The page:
I mentioned in a recent post, how when I mix images from other
photographers with my own (old) pictures on this blog, I usually
include the disclaimer that my photos are rather humble in comparison.
Obviously, when I share images from others, they are chosen because of
their quality. They are also generally current work done with current
cameras and edited with current software. I also confessed that on
occasions, my modesty is false. Not on my last post, and certainly not
this time. Today’s guest images are spectacular. They are as good as it gets.
Dr. Phil Wheat is a frequent contributor to my Flickr group called
Earth Images. I am glad for that. His work, especially his wildlife,
is brilliant. They impart information, and show what the critter looks
like, with clarity and above all with a great amount of art.
This first image is that of a Reddish Egret in breeding plumage. It is
in the act of preening while in some glass smooth water. Wow!!!
His second shot today shows us a Brown Pelican bursting into flight.
Once again wow!!!
Facebook friend Mike Moats continues to be one of macro photography’s
most accomplished artists. He is consider by many, to be the best
teacher of such as well.
His image below makes me pine for autumn.
Now for the rest.
I have decided to use my images mainly to examine a few aspects of
nature photography, and in some cases to just give us a smile.
Telephoto images of a light source can be powerful, but problematic
depending on your mission in creating them.
The sun and the moon are the two most popular subjects for those
previously mentioned telephoto images, be it that one (the sun) is a
mass of gasses and a light source in and of itself, and the moon is a
solid object that is reflecting light from that very same sun.
The elliptical bending of the sun’s light, especially when near the
horizon, makes for non literal but artistic interpretations.
With the image below, the sun looks like a football which is loosing
its air. Sort of haunting.
The moon often shows a corona (not Coronavirus) when light fog or
other “heavy” atmosphere is present. On crisp black nights like we
have below, the ring is absent and the moon and its craters are
I of course need to thank the sun for the opportunity to make both images.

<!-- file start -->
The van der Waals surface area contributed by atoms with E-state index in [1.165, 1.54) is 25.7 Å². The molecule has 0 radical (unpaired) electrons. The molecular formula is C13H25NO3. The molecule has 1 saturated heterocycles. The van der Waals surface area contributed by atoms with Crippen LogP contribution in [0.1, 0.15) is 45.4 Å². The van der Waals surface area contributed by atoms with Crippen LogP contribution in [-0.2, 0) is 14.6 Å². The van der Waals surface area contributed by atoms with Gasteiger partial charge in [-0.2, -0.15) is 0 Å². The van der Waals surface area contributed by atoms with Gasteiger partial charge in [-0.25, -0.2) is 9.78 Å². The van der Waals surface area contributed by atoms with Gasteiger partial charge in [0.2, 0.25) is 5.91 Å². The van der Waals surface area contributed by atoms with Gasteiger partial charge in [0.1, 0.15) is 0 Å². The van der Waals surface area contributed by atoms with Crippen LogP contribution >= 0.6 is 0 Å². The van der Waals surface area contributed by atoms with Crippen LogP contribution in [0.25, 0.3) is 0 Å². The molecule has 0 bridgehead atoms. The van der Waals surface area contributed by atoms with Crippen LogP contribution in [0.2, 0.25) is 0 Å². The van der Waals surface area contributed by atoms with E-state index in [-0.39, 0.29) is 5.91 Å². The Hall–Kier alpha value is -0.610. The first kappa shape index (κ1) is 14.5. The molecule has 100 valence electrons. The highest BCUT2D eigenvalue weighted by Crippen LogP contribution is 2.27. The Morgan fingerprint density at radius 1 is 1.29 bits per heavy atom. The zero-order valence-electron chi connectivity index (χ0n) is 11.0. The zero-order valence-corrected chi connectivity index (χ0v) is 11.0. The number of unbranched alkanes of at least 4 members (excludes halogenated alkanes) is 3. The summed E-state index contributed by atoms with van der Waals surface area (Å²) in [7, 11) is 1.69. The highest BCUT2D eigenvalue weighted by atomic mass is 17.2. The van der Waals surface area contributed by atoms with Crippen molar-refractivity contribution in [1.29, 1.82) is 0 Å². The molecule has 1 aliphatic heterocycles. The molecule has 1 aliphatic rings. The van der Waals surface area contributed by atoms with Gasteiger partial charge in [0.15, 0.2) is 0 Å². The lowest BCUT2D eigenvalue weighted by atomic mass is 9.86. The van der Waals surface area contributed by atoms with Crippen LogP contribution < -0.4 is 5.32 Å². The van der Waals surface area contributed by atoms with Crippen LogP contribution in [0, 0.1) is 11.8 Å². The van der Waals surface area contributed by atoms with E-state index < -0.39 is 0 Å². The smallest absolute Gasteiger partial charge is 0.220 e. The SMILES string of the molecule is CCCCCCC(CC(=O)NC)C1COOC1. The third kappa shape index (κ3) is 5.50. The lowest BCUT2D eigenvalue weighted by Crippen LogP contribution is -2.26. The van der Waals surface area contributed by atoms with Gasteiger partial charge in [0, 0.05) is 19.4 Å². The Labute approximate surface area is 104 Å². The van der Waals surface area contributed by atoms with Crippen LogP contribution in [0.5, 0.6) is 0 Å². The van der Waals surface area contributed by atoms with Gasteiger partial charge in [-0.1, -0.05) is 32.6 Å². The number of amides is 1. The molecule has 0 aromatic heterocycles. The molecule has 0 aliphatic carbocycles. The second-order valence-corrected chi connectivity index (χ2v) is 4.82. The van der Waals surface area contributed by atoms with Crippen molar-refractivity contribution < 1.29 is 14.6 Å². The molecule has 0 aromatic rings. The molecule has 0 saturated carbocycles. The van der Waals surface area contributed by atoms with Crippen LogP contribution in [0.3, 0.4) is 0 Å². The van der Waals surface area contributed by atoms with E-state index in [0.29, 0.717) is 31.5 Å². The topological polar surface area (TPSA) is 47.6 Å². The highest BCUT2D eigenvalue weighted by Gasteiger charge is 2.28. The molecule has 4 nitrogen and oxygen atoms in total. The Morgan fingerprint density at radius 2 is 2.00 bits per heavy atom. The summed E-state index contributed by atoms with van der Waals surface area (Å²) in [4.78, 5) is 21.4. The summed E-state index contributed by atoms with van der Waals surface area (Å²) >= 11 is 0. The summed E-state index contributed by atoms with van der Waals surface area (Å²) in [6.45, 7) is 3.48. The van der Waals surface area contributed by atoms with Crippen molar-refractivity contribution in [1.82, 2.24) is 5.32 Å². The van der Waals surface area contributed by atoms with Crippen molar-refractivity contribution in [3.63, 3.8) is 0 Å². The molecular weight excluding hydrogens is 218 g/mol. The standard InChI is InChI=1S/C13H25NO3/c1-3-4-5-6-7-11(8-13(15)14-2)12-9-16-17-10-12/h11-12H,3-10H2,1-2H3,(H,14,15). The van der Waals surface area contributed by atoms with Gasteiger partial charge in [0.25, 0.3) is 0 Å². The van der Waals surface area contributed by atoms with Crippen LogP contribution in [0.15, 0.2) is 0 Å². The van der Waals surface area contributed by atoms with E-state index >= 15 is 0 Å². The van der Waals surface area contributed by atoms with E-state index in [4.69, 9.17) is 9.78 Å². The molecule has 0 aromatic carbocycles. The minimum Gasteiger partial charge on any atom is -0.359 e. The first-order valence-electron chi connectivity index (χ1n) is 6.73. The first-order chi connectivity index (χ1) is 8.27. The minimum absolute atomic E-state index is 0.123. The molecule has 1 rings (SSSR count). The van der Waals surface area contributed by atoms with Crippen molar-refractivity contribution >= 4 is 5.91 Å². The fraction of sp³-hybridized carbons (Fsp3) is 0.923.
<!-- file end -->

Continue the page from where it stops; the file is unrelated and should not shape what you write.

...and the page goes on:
I have shared this next image previously within the past year. I come
back to this very, very old film image often because the conditions
that morning were spectacular. The was sun was ‘burning a hole” in the
atmosphere. If memory serves I used at a two stop (maybe two of them
stacked) graduated neutral density filter to hold down the light in
the sky and therefore balance those clouds and their reflection
One of the most effective ways to silhouette strong visual shapes is
to pose them directly in front of the rising or setting sun. The color
and exposure will vary somewhat within the photo as you move away from
the sun and I personally think that adds visual stimulation to the
My years of making, developing and printing black & white images have
served me well in my understanding of tones verses color. The ability
to alter color into black and white at home is one way to work on
values of color verses tone, while sitting comfortably in your own
These first two images were made in the Badlands of South Dakota. I
think their powers are about even in both the original color version
and the black and white alteration. The original is not a high color
image itself. If I need to choose, I prefer the color version because
the green grass, and especially that lone yellow flower, contrast with
an otherwise low color image. It seems a shame to miss that color
contrast as you would in the monotone picture.
I’ve shown this colorful Utah mountain valley before. This was made at
sunset. I do think the black & white version has some merit, but I’ll
keep the color shot just the same.
This next image is a strange case for me in so far as color verses
black & white are concerned. I made this picture in Monument Valley
Utah/Arizona, and while this is not one of MV’s most iconic rock
forms, I found the contrasts (there I go again) between cool blue sky
and warm rock, as well as the contrast between rough textured rock and
soft fluffy clouds to be outstanding. With all that said, I actually
find the black & white more powerful. Removing the color and reducing
the photo to texture and tone, adds to the drama for me. Also those
brilliant clouds appear to be ominous instead of “just” beautiful.
The black & white version also reminds me of several old 1940s John
Ford black & white western movies that were made in MV.
This scruffy, not quite all encompassing image of a Reddish Egret does
not belong in the same universe as Dr. Wheat’s. It and a couple more
are all I’ve ever made of this species.Okay, this image is of the poorest technical quality on this page.
I have never shared it before due to those reasons and it probably
shouldn’t be my closing shot on this page.
I have shared some pretty cool fox pictures on these pages over the
years, but sometimes we need to shed our egos and give people
something interesting or endearing to look at regardless of quality.
This is an adult male fox and he appears to be waiting for a picnic.
He and I both hope you all have a great day.